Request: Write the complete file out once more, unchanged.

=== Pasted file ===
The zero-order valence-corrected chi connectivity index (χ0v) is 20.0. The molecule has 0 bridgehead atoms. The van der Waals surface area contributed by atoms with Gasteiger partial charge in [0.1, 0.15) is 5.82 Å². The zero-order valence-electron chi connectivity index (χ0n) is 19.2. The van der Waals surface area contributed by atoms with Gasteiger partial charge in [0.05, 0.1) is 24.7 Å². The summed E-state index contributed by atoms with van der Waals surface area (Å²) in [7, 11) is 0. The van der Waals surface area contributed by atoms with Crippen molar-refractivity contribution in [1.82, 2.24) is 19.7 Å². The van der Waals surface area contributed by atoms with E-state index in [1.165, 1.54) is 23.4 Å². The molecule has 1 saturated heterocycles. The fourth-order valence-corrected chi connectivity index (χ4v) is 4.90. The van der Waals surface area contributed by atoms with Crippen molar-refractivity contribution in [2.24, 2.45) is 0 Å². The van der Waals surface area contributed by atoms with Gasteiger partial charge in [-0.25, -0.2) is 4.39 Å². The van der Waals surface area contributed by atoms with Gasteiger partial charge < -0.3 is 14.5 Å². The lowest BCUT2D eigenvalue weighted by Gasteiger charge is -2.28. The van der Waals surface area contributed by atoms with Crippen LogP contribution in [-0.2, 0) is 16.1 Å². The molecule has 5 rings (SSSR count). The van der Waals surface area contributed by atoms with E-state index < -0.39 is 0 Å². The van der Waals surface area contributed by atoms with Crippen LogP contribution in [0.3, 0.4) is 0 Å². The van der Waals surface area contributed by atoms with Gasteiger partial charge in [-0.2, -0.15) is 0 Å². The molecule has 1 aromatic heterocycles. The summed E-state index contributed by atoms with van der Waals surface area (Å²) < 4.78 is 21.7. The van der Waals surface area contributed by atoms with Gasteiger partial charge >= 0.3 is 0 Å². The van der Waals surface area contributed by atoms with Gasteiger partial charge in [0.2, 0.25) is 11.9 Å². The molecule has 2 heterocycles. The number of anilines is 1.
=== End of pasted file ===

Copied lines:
The zero-order valence-corrected chi connectivity index (χ0v) is 20.0. The molecule has 0 bridgehead atoms. The van der Waals surface area contributed by atoms with Gasteiger partial charge in [0.1, 0.15) is 5.82 Å². The zero-order valence-electron chi connectivity index (χ0n) is 19.2. The van der Waals surface area contributed by atoms with Gasteiger partial charge in [0.05, 0.1) is 24.7 Å². The summed E-state index contributed by atoms with van der Waals surface area (Å²) in [7, 11) is 0. The van der Waals surface area contributed by atoms with Crippen molar-refractivity contribution in [1.82, 2.24) is 19.7 Å². The van der Waals surface area contributed by atoms with E-state index in [1.165, 1.54) is 23.4 Å². The molecule has 1 saturated heterocycles. The fourth-order valence-corrected chi connectivity index (χ4v) is 4.90. The van der Waals surface area contributed by atoms with Crippen molar-refractivity contribution in [2.24, 2.45) is 0 Å². The van der Waals surface area contributed by atoms with Gasteiger partial charge in [-0.25, -0.2) is 4.39 Å². The van der Waals surface area contributed by atoms with Gasteiger partial charge < -0.3 is 14.5 Å². The lowest BCUT2D eigenvalue weighted by Gasteiger charge is -2.28. The van der Waals surface area contributed by atoms with Crippen LogP contribution in [-0.2, 0) is 16.1 Å². The molecule has 5 rings (SSSR count). The van der Waals surface area contributed by atoms with E-state index < -0.39 is 0 Å². The van der Waals surface area contributed by atoms with Crippen LogP contribution in [0.3, 0.4) is 0 Å². The van der Waals surface area contributed by atoms with Gasteiger partial charge in [-0.2, -0.15) is 0 Å². The molecule has 1 aromatic heterocycles. The summed E-state index contributed by atoms with van der Waals surface area (Å²) < 4.78 is 21.7. The van der Waals surface area contributed by atoms with Gasteiger partial charge >= 0.3 is 0 Å². The van der Waals surface area contributed by atoms with Gasteiger partial charge in [0.2, 0.25) is 11.9 Å². The molecule has 2 heterocycles. The number of anilines is 1.